What Will My Baby Look Like?
What will my baby look like? This is one of the exciting questions that soon-to-be dads and moms ask. I asked this question myself when I was pregnant and even dreamed about it. Will my baby look like mom or dad? Will they be beautiful or handsome? Is it really possible to know what babies look like even before they are born?
We can all make educated guesses about what the baby will look like before they are born, but there are a lot of factors that go into determining what physical features a baby will have.
How Will My Child Look?
There are a lot of generators out there that will take photos of you and your partner to try to give an approximation of what your child would look like. Since genetic inheritance is so complex and includes so many different aspects, these generators are not very accurate when it comes to predicting how your baby will look. Instead, you can use a little bit of genetic inheritance theory to figure out what the chances are that your child will have certain physical characteristics.
If You Have a Child, from Whom Did They Get Their Looks?
Baby's Looks and Genetics
Did you know that a pair of parents has the potential of reproducing 64 trillion different children? That's what experts say based on the estimation that there are 60,000 to 100,000 genes in a human being's 46 chromosomes. And that is what happens when a baby gets 23 chromosomes from mom and another 23 from dad. So statistically speaking, it is quite impossible to predict accurately what your baby will look like.
Furthermore, Kate Garber, Ph.D., director of education in the Department of Human Genetics at Emory University School of Medicine in Atlanta, says that "Most traits are actually determined by many genes working together, rather than a single gene."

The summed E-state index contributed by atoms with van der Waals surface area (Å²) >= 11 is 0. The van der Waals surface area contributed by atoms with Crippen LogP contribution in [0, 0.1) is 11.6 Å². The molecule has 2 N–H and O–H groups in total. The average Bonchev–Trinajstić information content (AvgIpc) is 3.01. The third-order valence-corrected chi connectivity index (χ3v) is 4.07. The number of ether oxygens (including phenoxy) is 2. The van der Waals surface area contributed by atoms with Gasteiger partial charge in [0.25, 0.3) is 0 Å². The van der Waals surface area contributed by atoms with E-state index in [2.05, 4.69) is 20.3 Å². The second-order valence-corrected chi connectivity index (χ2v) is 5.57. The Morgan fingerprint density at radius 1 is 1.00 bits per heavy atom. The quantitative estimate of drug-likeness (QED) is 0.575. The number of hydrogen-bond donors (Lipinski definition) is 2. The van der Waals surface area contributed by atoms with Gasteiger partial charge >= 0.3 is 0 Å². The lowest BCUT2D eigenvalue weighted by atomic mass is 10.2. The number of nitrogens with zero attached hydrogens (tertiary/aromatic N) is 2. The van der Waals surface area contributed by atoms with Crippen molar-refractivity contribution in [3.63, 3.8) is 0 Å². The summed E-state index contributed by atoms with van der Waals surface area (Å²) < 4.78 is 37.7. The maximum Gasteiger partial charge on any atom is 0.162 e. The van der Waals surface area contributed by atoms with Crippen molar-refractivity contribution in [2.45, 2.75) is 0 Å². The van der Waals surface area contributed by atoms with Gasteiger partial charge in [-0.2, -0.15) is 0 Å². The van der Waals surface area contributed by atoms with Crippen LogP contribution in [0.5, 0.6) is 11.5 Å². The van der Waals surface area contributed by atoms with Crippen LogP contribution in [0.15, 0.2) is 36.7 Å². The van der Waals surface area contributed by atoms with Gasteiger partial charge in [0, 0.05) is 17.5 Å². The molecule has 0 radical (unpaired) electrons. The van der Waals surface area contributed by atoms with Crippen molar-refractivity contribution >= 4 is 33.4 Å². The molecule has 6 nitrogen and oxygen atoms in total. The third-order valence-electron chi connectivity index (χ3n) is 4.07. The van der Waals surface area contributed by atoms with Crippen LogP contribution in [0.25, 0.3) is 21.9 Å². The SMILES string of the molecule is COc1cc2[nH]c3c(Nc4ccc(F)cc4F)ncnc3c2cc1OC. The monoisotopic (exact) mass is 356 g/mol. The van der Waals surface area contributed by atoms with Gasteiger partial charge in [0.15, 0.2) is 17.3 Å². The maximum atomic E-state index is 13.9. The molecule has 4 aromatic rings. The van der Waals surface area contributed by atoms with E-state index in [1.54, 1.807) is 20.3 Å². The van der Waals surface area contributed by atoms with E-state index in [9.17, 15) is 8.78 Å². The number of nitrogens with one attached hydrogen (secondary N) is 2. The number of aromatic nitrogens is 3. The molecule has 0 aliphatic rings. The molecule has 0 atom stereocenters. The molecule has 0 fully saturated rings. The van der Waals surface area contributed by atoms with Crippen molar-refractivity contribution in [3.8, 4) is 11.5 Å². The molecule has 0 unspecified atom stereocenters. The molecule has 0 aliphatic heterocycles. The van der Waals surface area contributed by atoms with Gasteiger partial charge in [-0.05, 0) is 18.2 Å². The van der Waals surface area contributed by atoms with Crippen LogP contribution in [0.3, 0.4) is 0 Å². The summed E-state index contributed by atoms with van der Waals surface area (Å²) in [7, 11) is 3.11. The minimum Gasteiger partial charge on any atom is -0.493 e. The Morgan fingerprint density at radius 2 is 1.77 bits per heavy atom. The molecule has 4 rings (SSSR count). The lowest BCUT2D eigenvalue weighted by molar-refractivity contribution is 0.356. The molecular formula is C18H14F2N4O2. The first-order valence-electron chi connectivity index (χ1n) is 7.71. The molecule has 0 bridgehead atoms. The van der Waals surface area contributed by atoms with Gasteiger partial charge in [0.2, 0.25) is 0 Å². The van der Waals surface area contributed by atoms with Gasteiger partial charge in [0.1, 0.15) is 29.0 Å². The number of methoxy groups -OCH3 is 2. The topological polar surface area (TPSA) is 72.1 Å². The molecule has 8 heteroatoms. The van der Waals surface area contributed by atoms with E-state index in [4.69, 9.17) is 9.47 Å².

What that means is that the interplay of genes can create all sorts of unexpected traits. As an example, eye color, which is determined by the amount of melanin or brown pigment in the iris, can result in a wide variety of hues. Therefore, it is possible for two blue-eyed parents to have brown-eyed offspring and vice versa.
There is also something called a dominant feature. This means that only one parent needs to have the feature to potentially pass on the gene through generations. Examples of dominant features are dimples, freckles, cleft chin, hairy earlobes, and widow's peak.
To get an idea of what facial features your child may inherit, look at photos of family members and relatives over generations. If most family members have dimples or a prominent chin, then there is a fairly strong indication that these traits will likely be passed on to the child.
Another scenario would be, if the dad carries only a dominant gene for brown hair and mom carries only a recessive gene for blond, all children should have brown hair. But when the children marry a blond spouse, some grandchildren could have blond hair.
Dominant and Recessive Genes
In genetics, the terms dominant and recessive are used to describe different alleles (gene variations). A dominant allele is one that shows its effects even if the individual has only one copy of the allele (everyone gets one copy of an allele from both parents).
A recessive allele is one that requires two identical copies of the allele. For example, blue eyes are a recessive trait, so for someone to have blue eyes, they need to have identical alleles for blue eyes from their parents. Brown eyes are dominant, so someone who inherits one allele for blue and one for brown would still have brown eyes due to brown being dominant. However, for many features, there are actually multiple genes that influence that particular trait. Even eye color is influenced by more than one allele.
What's the Difference Between a Gene and an Allele?
A gene is a term used to describe the basic unit of heredity while an allele is a variant of a gene. A gene can have many different variations, or alleles, which influence the whole genotype (the genetic makeup of a cell) and the phenotype (the physical expression of a trait).